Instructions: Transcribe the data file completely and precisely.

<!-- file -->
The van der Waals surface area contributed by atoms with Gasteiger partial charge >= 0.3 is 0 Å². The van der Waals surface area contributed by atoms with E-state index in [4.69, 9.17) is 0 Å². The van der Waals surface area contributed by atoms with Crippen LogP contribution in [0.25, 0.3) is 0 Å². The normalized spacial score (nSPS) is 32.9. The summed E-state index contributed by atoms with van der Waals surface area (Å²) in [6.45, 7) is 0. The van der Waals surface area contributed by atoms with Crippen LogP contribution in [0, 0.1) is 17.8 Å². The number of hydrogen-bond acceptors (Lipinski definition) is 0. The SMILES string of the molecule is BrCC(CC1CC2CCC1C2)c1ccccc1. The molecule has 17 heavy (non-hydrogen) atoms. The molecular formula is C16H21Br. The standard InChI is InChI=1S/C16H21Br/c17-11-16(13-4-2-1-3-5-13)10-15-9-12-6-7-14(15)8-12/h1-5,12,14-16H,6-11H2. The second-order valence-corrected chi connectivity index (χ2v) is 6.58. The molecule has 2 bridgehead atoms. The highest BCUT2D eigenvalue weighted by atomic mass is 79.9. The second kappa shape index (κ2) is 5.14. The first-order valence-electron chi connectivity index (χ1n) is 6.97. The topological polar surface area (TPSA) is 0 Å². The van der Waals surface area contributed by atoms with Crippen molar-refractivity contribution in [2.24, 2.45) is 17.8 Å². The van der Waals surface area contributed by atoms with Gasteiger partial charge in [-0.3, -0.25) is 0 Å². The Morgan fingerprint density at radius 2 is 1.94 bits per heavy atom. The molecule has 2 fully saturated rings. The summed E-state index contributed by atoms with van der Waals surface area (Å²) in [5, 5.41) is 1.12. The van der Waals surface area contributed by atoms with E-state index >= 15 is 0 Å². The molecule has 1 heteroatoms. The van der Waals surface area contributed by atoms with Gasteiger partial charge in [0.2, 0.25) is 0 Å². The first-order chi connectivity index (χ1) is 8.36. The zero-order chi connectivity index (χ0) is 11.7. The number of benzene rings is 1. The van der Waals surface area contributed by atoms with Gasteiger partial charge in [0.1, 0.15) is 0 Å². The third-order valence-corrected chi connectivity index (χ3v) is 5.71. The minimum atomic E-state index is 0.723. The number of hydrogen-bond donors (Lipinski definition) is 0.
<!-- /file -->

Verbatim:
The van der Waals surface area contributed by atoms with Gasteiger partial charge >= 0.3 is 0 Å². The van der Waals surface area contributed by atoms with E-state index in [4.69, 9.17) is 0 Å². The van der Waals surface area contributed by atoms with Crippen LogP contribution in [0.25, 0.3) is 0 Å². The normalized spacial score (nSPS) is 32.9. The summed E-state index contributed by atoms with van der Waals surface area (Å²) in [6.45, 7) is 0. The van der Waals surface area contributed by atoms with Crippen LogP contribution in [0, 0.1) is 17.8 Å². The number of hydrogen-bond acceptors (Lipinski definition) is 0. The SMILES string of the molecule is BrCC(CC1CC2CCC1C2)c1ccccc1. The molecule has 17 heavy (non-hydrogen) atoms. The molecular formula is C16H21Br. The standard InChI is InChI=1S/C16H21Br/c17-11-16(13-4-2-1-3-5-13)10-15-9-12-6-7-14(15)8-12/h1-5,12,14-16H,6-11H2. The second-order valence-corrected chi connectivity index (χ2v) is 6.58. The molecule has 2 bridgehead atoms. The highest BCUT2D eigenvalue weighted by atomic mass is 79.9. The second kappa shape index (κ2) is 5.14. The first-order valence-electron chi connectivity index (χ1n) is 6.97. The topological polar surface area (TPSA) is 0 Å². The van der Waals surface area contributed by atoms with Crippen molar-refractivity contribution in [2.24, 2.45) is 17.8 Å². The van der Waals surface area contributed by atoms with Gasteiger partial charge in [-0.3, -0.25) is 0 Å². The Morgan fingerprint density at radius 2 is 1.94 bits per heavy atom. The molecule has 2 fully saturated rings. The summed E-state index contributed by atoms with van der Waals surface area (Å²) in [5, 5.41) is 1.12. The van der Waals surface area contributed by atoms with E-state index >= 15 is 0 Å². The molecule has 1 heteroatoms. The van der Waals surface area contributed by atoms with Gasteiger partial charge in [0.2, 0.25) is 0 Å². The first-order chi connectivity index (χ1) is 8.36. The zero-order chi connectivity index (χ0) is 11.7. The number of benzene rings is 1. The van der Waals surface area contributed by atoms with Gasteiger partial charge in [0.1, 0.15) is 0 Å². The third-order valence-corrected chi connectivity index (χ3v) is 5.71. The minimum atomic E-state index is 0.723. The number of hydrogen-bond donors (Lipinski definition) is 0.